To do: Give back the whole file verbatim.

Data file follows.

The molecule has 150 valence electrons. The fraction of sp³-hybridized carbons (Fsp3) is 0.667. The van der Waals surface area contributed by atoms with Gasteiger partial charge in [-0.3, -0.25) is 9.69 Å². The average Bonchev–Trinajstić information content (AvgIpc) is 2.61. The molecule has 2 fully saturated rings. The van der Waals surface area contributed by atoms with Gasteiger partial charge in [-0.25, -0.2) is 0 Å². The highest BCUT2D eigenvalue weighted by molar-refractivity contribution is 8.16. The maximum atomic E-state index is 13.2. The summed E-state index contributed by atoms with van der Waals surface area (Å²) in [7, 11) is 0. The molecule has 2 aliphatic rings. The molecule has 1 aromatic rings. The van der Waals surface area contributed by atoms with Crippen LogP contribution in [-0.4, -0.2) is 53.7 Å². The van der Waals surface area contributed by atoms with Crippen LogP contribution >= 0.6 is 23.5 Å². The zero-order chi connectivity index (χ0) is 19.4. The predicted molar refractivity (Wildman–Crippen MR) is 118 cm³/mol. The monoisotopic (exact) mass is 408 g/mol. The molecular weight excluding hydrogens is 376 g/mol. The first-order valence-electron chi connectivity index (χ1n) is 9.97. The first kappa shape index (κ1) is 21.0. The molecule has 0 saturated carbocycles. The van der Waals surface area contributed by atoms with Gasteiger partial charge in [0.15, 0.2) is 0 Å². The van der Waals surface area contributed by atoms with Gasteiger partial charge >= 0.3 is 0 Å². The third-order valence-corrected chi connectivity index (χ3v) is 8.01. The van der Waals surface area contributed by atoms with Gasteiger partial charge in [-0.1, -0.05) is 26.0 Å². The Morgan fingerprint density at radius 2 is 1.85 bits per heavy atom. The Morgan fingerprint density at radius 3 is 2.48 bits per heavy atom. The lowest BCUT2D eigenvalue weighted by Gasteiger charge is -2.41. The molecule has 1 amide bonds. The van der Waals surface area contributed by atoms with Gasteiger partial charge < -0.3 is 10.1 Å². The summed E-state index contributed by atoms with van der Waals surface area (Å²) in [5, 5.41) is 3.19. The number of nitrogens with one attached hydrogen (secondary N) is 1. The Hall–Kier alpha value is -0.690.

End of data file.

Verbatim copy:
The molecule has 150 valence electrons. The fraction of sp³-hybridized carbons (Fsp3) is 0.667. The van der Waals surface area contributed by atoms with Gasteiger partial charge in [-0.3, -0.25) is 9.69 Å². The average Bonchev–Trinajstić information content (AvgIpc) is 2.61. The molecule has 2 fully saturated rings. The van der Waals surface area contributed by atoms with Gasteiger partial charge in [-0.25, -0.2) is 0 Å². The highest BCUT2D eigenvalue weighted by molar-refractivity contribution is 8.16. The maximum atomic E-state index is 13.2. The summed E-state index contributed by atoms with van der Waals surface area (Å²) in [7, 11) is 0. The molecule has 2 aliphatic rings. The molecule has 1 aromatic rings. The van der Waals surface area contributed by atoms with Crippen LogP contribution in [-0.4, -0.2) is 53.7 Å². The van der Waals surface area contributed by atoms with Crippen LogP contribution >= 0.6 is 23.5 Å². The zero-order chi connectivity index (χ0) is 19.4. The predicted molar refractivity (Wildman–Crippen MR) is 118 cm³/mol. The monoisotopic (exact) mass is 408 g/mol. The molecular weight excluding hydrogens is 376 g/mol. The first-order valence-electron chi connectivity index (χ1n) is 9.97. The first kappa shape index (κ1) is 21.0. The molecule has 0 saturated carbocycles. The van der Waals surface area contributed by atoms with Gasteiger partial charge in [0.15, 0.2) is 0 Å². The van der Waals surface area contributed by atoms with Gasteiger partial charge >= 0.3 is 0 Å². The third-order valence-corrected chi connectivity index (χ3v) is 8.01. The van der Waals surface area contributed by atoms with Gasteiger partial charge in [-0.1, -0.05) is 26.0 Å². The Morgan fingerprint density at radius 2 is 1.85 bits per heavy atom. The Morgan fingerprint density at radius 3 is 2.48 bits per heavy atom. The lowest BCUT2D eigenvalue weighted by Gasteiger charge is -2.41. The molecule has 1 amide bonds. The van der Waals surface area contributed by atoms with Gasteiger partial charge < -0.3 is 10.1 Å². The summed E-state index contributed by atoms with van der Waals surface area (Å²) in [5, 5.41) is 3.19. The number of nitrogens with one attached hydrogen (secondary N) is 1. The Hall–Kier alpha value is -0.690.